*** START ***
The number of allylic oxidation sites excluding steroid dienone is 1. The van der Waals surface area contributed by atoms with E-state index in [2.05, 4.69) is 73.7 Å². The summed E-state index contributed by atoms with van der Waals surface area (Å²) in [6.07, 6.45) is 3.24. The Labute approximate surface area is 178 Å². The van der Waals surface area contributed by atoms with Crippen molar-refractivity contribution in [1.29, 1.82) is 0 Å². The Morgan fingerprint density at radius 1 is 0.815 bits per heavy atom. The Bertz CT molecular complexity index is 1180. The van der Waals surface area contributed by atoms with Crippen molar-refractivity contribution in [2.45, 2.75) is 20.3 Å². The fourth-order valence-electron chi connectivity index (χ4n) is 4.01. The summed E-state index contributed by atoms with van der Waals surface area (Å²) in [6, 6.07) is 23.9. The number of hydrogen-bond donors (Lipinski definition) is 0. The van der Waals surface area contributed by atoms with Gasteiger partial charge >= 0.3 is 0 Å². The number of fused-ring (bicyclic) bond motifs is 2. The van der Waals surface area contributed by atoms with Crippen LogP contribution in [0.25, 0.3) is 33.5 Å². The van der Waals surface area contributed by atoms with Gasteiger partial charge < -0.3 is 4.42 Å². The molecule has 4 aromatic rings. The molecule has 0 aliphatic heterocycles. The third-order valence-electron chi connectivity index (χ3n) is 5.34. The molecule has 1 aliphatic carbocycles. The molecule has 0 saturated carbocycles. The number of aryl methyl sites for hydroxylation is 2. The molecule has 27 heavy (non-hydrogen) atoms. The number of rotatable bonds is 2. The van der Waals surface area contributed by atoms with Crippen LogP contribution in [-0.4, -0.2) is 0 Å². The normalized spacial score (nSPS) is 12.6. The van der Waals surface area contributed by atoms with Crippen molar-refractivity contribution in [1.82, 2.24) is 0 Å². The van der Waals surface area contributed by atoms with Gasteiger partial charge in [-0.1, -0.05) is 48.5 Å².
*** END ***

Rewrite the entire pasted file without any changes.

The number of allylic oxidation sites excluding steroid dienone is 1. The van der Waals surface area contributed by atoms with E-state index in [2.05, 4.69) is 73.7 Å². The summed E-state index contributed by atoms with van der Waals surface area (Å²) in [6.07, 6.45) is 3.24. The Labute approximate surface area is 178 Å². The van der Waals surface area contributed by atoms with Crippen molar-refractivity contribution in [1.29, 1.82) is 0 Å². The Morgan fingerprint density at radius 1 is 0.815 bits per heavy atom. The Bertz CT molecular complexity index is 1180. The van der Waals surface area contributed by atoms with Crippen molar-refractivity contribution in [2.45, 2.75) is 20.3 Å². The fourth-order valence-electron chi connectivity index (χ4n) is 4.01. The summed E-state index contributed by atoms with van der Waals surface area (Å²) in [6, 6.07) is 23.9. The number of hydrogen-bond donors (Lipinski definition) is 0. The van der Waals surface area contributed by atoms with Gasteiger partial charge >= 0.3 is 0 Å². The number of fused-ring (bicyclic) bond motifs is 2. The van der Waals surface area contributed by atoms with Crippen LogP contribution in [0.25, 0.3) is 33.5 Å². The van der Waals surface area contributed by atoms with Gasteiger partial charge < -0.3 is 4.42 Å². The molecule has 4 aromatic rings. The molecule has 0 aliphatic heterocycles. The third-order valence-electron chi connectivity index (χ3n) is 5.34. The molecule has 1 aliphatic carbocycles. The molecule has 0 saturated carbocycles. The number of aryl methyl sites for hydroxylation is 2. The molecule has 27 heavy (non-hydrogen) atoms. The number of rotatable bonds is 2. The van der Waals surface area contributed by atoms with Crippen LogP contribution in [-0.4, -0.2) is 0 Å². The normalized spacial score (nSPS) is 12.6. The van der Waals surface area contributed by atoms with Crippen molar-refractivity contribution in [1.82, 2.24) is 0 Å². The van der Waals surface area contributed by atoms with Gasteiger partial charge in [-0.1, -0.05) is 48.5 Å².